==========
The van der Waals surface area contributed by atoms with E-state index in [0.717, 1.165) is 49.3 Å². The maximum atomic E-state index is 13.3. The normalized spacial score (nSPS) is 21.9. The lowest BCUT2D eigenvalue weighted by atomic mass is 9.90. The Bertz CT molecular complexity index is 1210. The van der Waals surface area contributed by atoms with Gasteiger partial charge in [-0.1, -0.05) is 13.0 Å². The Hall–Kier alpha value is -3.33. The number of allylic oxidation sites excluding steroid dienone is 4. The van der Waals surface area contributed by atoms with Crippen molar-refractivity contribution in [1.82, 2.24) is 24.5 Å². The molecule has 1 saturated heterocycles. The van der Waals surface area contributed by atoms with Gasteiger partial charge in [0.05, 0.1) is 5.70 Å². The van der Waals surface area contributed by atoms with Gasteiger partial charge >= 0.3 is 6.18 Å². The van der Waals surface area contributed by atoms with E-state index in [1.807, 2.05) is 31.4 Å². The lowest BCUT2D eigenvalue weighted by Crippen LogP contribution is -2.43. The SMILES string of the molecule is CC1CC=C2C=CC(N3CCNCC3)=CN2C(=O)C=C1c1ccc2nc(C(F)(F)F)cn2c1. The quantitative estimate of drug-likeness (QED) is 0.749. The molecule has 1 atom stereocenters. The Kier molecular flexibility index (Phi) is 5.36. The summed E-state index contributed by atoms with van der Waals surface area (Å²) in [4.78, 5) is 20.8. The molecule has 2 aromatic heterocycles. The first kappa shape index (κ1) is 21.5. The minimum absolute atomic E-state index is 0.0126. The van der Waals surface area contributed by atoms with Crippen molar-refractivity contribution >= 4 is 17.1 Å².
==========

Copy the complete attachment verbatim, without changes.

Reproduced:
The van der Waals surface area contributed by atoms with E-state index in [0.717, 1.165) is 49.3 Å². The maximum atomic E-state index is 13.3. The normalized spacial score (nSPS) is 21.9. The lowest BCUT2D eigenvalue weighted by atomic mass is 9.90. The Bertz CT molecular complexity index is 1210. The van der Waals surface area contributed by atoms with Gasteiger partial charge in [-0.1, -0.05) is 13.0 Å². The Hall–Kier alpha value is -3.33. The number of allylic oxidation sites excluding steroid dienone is 4. The van der Waals surface area contributed by atoms with Crippen molar-refractivity contribution in [1.82, 2.24) is 24.5 Å². The molecule has 1 saturated heterocycles. The van der Waals surface area contributed by atoms with Gasteiger partial charge in [0.05, 0.1) is 5.70 Å². The van der Waals surface area contributed by atoms with Gasteiger partial charge >= 0.3 is 6.18 Å². The van der Waals surface area contributed by atoms with E-state index in [1.807, 2.05) is 31.4 Å². The lowest BCUT2D eigenvalue weighted by Crippen LogP contribution is -2.43. The SMILES string of the molecule is CC1CC=C2C=CC(N3CCNCC3)=CN2C(=O)C=C1c1ccc2nc(C(F)(F)F)cn2c1. The quantitative estimate of drug-likeness (QED) is 0.749. The molecule has 1 atom stereocenters. The Kier molecular flexibility index (Phi) is 5.36. The summed E-state index contributed by atoms with van der Waals surface area (Å²) in [4.78, 5) is 20.8. The molecule has 2 aromatic heterocycles. The first kappa shape index (κ1) is 21.5. The minimum absolute atomic E-state index is 0.0126. The van der Waals surface area contributed by atoms with Crippen molar-refractivity contribution >= 4 is 17.1 Å².